Culms trigonous, 15-90 cm, scabrous-angled. Leaves: sheath with apex of inner band hyaline, not or barely thickened, concave; ligules 0.7-2.5 mm; blades 1-3.2 mm wide. Inflorescences 1-5 cm; spikes 4-12, ascending, ovate; proximal spikes pistillate; middle spikes often staminate; terminal spike pistillate or androgynous. Pistillate scales reddish brown with green center and hyaline margins, ovate, 2.8-5.5 mm, shorter than to equaling perigynia, apex acute to acuminate. Perigynia thin-margined, wingless, lanceolate to ovate, 3.9-6.5 × 1.4-2.4 mm; beak 1.2-2.7 mm. 2n = 70. Fruiting May-Jul. Open, sandy oak, oak-pine, or pine forests and savannas, dry prairies, sand dunes, sandy fields, sunny rock outcrops, alpine or subalpine meadows; 0-3600 m; Alta., B.C., Man., N.W.T., Ont., Que., Sask., Yukon; Ariz., Colo., Conn., Ill., Ind., Maine, Mass., Mich., Minn., N.H., N.J., N.Mex., N.Y., Ohio, Pa., R.I., S.Dak., Utah, Vt., Wash., Wis., Wyo. Though most frequently smooth adaxially and more or less distinctly veined, the perigynia of Carex siccata are quite variable in venation and surface texture. Throughout the range of the species, plants with perigynia veinless or, essentially so, occur occasionally. Those plants have been designated as C. foenea var. enervis Evans & Mohlenbrock. Less commonly, the perigynia are tuberculate adaxially. Such plants have been designated as C. foenea var. tuberculata F. J. Hermann and specimens have been seen from Washington, Colorado, Arizona, and Wisconsin, and reported from Alberta and New Mexico. They probably occur sporadically throughout the range. Rarely, plants are both veinless and tuberculate. Carex siccata is a very common species of open pinelands in portions of its western range; it becomes very local in much of the easternmost portions of its range. The name Carex foenea has, unfortunately, commonly been misapplied to the species in some recent literature.
From Flora of Indiana (1940) by Charles C. Deam
Infrequent in the lake area in dry open sandy soil and in open black oak woods.
Indiana Coefficient of Conservatism: C = 8
Wetland Indicator Status: UPL
FNA 2002, Martin and Hutchins 1980, Cronquist et al. 1977
Common Name: dryspike sedge Duration: Perennial Nativity: Native Lifeform: Graminoid General: Trigonous stems arising from creeping rhizomes, light to medium brown, stems solitary or 2-3 in a cluster, 15-90 cm tall, scabrous angled. Vegetative: Leaves erect or ascending, exceeded by spikes and stems, not forming a basal cluster, flat, 1.5-3 mm wide, sheath with hyaline apex, not or barely thickened, concave. Inflorescence: Spikes 4-12 per stems, borne in ascending ovate to oblong head at summit of stem, sessile, 1.5-3.5 cm long and 1 cm wide, inconspicuously bracteate, lowest spikes pistillate, middle staminate and terminal spike pistillate or androgynous; pistillate scales reddish brown with green center and hyaline margins, ovate, 2.8-5.5 mm, shorter than or equaling perigynia, apex acute to acuminate; perigynia thin margined, strongly nerved, wingless, lanceolate to ovate, 4-6.5 mm long by 1.4-2.4 mm wide, abruptly tapering into a beak 1.2-3 mm long. Ecology: Found in open to thinly wooded sites, on dry to moderately moist soils from 7,000-11,000 ft (2134-3353 m); flowers June-July. Notes: This is a common sedge of moderately moist to dry habitats, and it is strongly rhizomatous, often forming sparse turf in forests and meadows. Immature inflorescences are often confused with Carex praegracilis, C. occidentalis, and C. vallicola, all being slight but moderately elongate. All of these species are androgynous, but Carex praegracilis more usually has predominantly unisexual inflorescences, and darker rhizomatous bases. Both Carex occidentalis and C. vallicola are more commonly clumping, though C. occidentalis sometimes displays a short-rhizomatous habit. Carex siccata can usually be distinguished from these two however (even at an early stage), by having some predominantly male spikes in the middle of the inflorescence, and the majority of the pistillate flowers in the terminal spike and secondarily in the lowest spike. This pattern can have a fair bit of variation, but usually is less regular in the male/female relationship than the others. Carex foena has been misapplied to this taxon in Arizona; it is a northeastern sedge in the Ovales section, and does not occur in Arizona. (Notes: Max Licher and Glenn Rink 2012) Ethnobotany: Unknown Etymology: Carex is the classical Latin name for the genus, while siccata possibly comes from Latin siccare for drying or to dry out. Synonyms: Carex foenea var. enervis, Carex foenea var. tuberculata Editor: SBuckley, 2010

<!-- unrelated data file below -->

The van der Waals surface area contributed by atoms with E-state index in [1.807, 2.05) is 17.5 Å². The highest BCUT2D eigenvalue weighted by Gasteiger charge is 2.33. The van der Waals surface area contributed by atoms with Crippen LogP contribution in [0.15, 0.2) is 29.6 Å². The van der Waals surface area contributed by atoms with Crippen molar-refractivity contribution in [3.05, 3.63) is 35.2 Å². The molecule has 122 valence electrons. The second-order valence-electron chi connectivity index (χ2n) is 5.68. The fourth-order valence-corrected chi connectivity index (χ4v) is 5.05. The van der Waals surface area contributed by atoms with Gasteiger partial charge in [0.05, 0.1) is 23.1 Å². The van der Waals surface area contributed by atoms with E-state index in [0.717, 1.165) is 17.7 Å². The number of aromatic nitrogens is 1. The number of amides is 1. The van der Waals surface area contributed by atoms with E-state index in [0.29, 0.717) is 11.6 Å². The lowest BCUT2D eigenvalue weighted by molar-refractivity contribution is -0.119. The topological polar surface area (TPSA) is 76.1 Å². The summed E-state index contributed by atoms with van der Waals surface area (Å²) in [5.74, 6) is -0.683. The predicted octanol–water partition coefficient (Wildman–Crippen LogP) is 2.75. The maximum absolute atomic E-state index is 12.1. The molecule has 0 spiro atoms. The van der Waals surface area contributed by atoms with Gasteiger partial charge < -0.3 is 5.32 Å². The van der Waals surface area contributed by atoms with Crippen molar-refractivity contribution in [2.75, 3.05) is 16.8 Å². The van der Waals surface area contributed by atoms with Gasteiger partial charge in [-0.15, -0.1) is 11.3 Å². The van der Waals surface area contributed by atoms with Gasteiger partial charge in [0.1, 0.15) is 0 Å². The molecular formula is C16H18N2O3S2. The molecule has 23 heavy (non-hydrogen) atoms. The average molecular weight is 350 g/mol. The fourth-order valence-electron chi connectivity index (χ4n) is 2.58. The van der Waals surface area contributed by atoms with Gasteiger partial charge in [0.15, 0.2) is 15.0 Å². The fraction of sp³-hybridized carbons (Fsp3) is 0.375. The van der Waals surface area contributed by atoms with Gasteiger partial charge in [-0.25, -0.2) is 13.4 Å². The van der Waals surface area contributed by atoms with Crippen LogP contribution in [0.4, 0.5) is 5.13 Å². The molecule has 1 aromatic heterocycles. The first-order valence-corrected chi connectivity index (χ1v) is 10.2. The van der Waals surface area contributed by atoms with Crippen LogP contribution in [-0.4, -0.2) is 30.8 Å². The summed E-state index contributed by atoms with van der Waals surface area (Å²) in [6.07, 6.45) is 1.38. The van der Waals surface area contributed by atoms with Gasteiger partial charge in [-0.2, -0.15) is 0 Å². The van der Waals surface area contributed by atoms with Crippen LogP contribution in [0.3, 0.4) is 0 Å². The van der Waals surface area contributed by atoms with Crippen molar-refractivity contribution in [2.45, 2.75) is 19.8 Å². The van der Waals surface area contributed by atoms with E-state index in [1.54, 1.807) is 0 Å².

Stems 1.5-4(-6) dm, scattered on tough brown rhizomes, distinctly aphyllopodic; lvs ±flat, (1-)1.5-3 mm wide, generally all on the lower fourth of the stem; sheaths thin- hyaline ventrally; spikes mostly 4-12, sessile, ca 1 cm or less, inconspicuously bracteate, aggregated into a cylindric or clavate-cylindric infl 1.5-3.5 cm, mostly androgynous, but the lower often largely or wholly staminate, and the uppermost one sometimes wholly pistillate and closely subtended by one or more very short staminate spikes so as to appear gynaecandrous; perigynia generally conspicuously surpassing the scales, lance-ovate to ±elliptic, planoconvex, sharp-edged proximally, becoming thin-margined distally, evidently about 10-nerved dorsally, evidently to obscurely few-nerved ventrally, 4.5-6.2 mm including the prominent beak that is more than half as long as the body; achene lenticular; 2n=70. Dry, sterile or sandy soil, in open places in light shade; Me. to Mack., s. to N.J., O., Ill., Minn., and Ariz. (C. foenea, misapplied)
Gleason, Henry A. & Cronquist, Arthur J. 1991. Manual of vascular plants of northeastern United States and adjacent Canada. lxxv + 910 pp.